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A new study on ethical practice in business consulting has expanded the discussion by reviewing media reporting, interview transcripts and jokes made on the internet to identify five common ethical transgressions made by consultants.

Research conducted by Professor Onno Bouwmeester, from the Department Management and Marketing and Director of VU Knowledge Hub for Consulting and Professional Service Firms at Vrije Universiteit Amsterdam, identified that, whilst clients are typically portrayed within industry guidance as the biggest victims of ethical failures by consultants, media reporting, accepted industry attitudes and conversations with consulting staff reveal a very different reality.

Professor Bouwmeester says,

“The media typically positions both consultants and clients as partners in crime in various ethical scandals reported by journalists; from helping their clients to find loopholes in the law or facilitating tax avoidance practices, to links to corrupt officials. Clients are not the only, and certainly not the most vulnerable stakeholder in situations where ethical transgressions occur.”

Current consulting guidance and literature pays little attention to this, focusing instead on how to deliver a service that is up to agreed professional standards to protect clients. However, there currently is little guidance or protection in place that considers other, more vulnerable stakeholders impacted in instances when ethical behaviour falls short.

Professor Bouwmeester continues,

“In reality, client staff and junior consultants can often be the ones most impacted by such ethical dilemmas. In addition, these realities have become the theme of popular jokes within the consulting community, seemingly with little action taken on addressing these shortcomings.”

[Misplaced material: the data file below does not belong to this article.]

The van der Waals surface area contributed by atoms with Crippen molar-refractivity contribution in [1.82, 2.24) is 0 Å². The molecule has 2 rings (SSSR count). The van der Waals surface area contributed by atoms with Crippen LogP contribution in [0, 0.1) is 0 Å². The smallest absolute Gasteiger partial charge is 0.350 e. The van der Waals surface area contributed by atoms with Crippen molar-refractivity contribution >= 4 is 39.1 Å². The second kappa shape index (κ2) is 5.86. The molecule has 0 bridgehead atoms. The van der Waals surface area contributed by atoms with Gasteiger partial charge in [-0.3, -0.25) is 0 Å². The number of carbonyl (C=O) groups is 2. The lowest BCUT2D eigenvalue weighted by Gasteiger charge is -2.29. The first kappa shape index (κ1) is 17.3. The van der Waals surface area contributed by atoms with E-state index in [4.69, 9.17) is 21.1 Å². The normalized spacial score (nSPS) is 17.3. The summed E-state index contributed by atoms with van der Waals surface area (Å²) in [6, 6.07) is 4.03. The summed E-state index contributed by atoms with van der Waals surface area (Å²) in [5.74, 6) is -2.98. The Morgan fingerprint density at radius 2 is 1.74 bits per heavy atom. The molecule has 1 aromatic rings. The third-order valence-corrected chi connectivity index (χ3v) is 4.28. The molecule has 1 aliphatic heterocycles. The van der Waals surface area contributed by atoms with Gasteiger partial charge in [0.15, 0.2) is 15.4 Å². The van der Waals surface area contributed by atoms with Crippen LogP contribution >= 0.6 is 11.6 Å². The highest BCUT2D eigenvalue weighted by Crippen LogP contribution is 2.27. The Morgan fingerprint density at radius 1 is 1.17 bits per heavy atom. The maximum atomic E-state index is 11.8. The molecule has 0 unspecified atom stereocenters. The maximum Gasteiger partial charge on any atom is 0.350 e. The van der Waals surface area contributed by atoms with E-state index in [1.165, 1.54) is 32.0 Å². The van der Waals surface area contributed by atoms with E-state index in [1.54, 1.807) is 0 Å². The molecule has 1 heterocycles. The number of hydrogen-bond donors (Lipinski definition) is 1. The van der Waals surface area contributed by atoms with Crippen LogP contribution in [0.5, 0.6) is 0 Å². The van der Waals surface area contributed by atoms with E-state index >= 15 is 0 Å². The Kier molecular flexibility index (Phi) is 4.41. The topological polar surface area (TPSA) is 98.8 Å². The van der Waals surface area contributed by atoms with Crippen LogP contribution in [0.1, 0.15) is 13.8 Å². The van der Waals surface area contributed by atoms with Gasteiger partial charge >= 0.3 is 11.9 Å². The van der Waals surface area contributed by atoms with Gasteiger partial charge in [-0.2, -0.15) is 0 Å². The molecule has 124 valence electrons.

His study contributes to the business ethics debate by widening the discussion. By reviewing interviews given by more than 100 Dutch consultants, the study identifies the top five ethical transgressions commonly made in consulting. Then, by analysing a sample of almost 100 popular critical consultant jokes found on the internet, Bouwmeester illustrates each issue to provide perspective on the problematic wider attitudes.

The Top Five Ethical Transgressions are;

  • Being Detrimental to Client Staff: Described as situations where clients ask consultants for an opinion on individual employees. Consultants, in attempting to avoid assessing employees behind their backs may give enough vague indicators to where they think problems within a department or team can originate, so that clients draw their own conclusions.
  • Jeopardising Professional Independence: Defined as instances of consultants being manipulated when preparing their assignment conclusions, either because the client may want to hear a certain outcome for which the grounds are insufficient, or when a consultant does not agree professionally with the client's preferred approach, but overlooks this to keep the peace.
  • Overbilling and Selling Juniors as Seniors: Exemplified by instances where consultants overpromise in client proposals by offering more hours or delivery than they actually plan to provide, or enhancing junior staff CVs in order to secure a higher fee.
  • Fake it 'til You Make it: Described as consultants suggesting they have more experience, expertise, and capacity then they really have. Or taking on more work than capacity allows for, bluffing to clients and trying to catch up during the assignment. One key consequence of this is junior consultants struggling to cope with the pressure of keeping up pretences and feeling insecure with the expectations placed upon them.
  • Being Engaged in Unnecessary Work: For example, instances where consultants take on assignments specified as vital by clients, despite feeling such projects will lead nowhere or have minimal impact. Instead of voicing such concerns or stepping back, consultants go through the motions, agreeing with the client to secure the fee and keep the peace, but ultimately offer very little value.

Professor Bouwmeester says,

“While codes of conduct focus on the consultant-client relationship, and in particular on the primary client who pays, who owns the problem and who is mentioned in the contract between consultant and client, consultant ethics should include more stakeholders. The jokes and interviews reviewed in this study provide much evidence for this call, just like investigative journalists.”

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